Make your own DIY microphone shock mount “blimp” using cheap flexible gear ties

Feb 28, 2018

John Aldred

John Aldred is a photographer with over 20 years of experience in the portrait and commercial worlds. He is based in Scotland and has been an early adopter – and occasional beta tester – of almost every digital imaging technology in that time. As well as his creative visual work, John uses 3D printing, electronics and programming to create his own photography and filmmaking tools and consults for a number of brands across the industry.

Make your own DIY microphone shock mount “blimp” using cheap flexible gear ties

Feb 28, 2018

John Aldred

John Aldred is a photographer with over 20 years of experience in the portrait and commercial worlds. He is based in Scotland and has been an early adopter – and occasional beta tester – of almost every digital imaging technology in that time. As well as his creative visual work, John uses 3D printing, electronics and programming to create his own photography and filmmaking tools and consults for a number of brands across the industry.

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Shock mounts are the best friend you can have for a boom mic. They eliminate all kinds of vibration and handling noise from your audio recording. Some microphones come with one, but you’ll often have to buy your own separately. Or, you can do like DIYCameraGuy, Michael Lohrum, and make your own using flexible gear ties. And in this video, he shows us how to make one.

YouTube video

Well, to be more accurate, Michael deconstructs one he’s already made to show us how it was put together, and then puts it back together again. And he does it using a very simple set of materials.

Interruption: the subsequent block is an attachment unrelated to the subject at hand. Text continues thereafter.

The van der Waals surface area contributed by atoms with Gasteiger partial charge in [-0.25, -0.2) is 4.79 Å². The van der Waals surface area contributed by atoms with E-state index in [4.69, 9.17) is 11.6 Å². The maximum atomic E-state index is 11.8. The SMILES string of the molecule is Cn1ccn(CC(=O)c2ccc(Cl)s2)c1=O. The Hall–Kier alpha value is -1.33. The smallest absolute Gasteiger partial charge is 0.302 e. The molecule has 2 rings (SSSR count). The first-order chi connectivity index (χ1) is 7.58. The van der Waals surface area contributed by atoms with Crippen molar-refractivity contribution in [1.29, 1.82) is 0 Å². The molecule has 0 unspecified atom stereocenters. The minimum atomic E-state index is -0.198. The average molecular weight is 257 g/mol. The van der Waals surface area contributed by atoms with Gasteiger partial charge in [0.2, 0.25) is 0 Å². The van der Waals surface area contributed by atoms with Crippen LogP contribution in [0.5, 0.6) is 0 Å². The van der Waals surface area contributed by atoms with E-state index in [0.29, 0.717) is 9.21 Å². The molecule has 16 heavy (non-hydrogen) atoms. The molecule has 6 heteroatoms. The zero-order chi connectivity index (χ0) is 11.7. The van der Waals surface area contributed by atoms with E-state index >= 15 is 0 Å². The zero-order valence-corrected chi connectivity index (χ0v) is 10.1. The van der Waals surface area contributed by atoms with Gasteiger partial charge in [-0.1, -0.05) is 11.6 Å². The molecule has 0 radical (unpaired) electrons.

And that’s it. Although for the carriage bolt and coupling nut, you’re probably better buying at your local hardware store. Online prices are pretty nuts as you often have to buy a pack of 25 or 50. You can’t just get one. You’ll want to pick up some epoxy to fix the end of the carriage bolt into the coupling nut, too, but then this coupling nut becomes the means by which you attach the whole thing to stands, boom arms, or a coldshoe adapter for mounting on your camera.

Michael says this actually deals with handling noise better than his professional microphone blimp, which is surprising to hear.

Sometimes, though, you just want to get some of the benefits of a blimp without splashing out $300+. You will still need a windshield for your mic, though. Some microphones come supplied with them, but there’s a whole host available online to fit a variety of microphones.

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John Aldred

John Aldred

John Aldred is a photographer with over 20 years of experience in the portrait and commercial worlds. He is based in Scotland and has been an early adopter – and occasional beta tester – of almost every digital imaging technology in that time. As well as his creative visual work, John uses 3D printing, electronics and programming to create his own photography and filmmaking tools and consults for a number of brands across the industry.

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One response to “Make your own DIY microphone shock mount “blimp” using cheap flexible gear ties”

  1. Arthur_P_Dent Avatar
    Arthur_P_Dent

    Scott Eggleston, the Frugal Filmmaker, made one for $1.20. https://youtu.be/uVUuk9fgPGA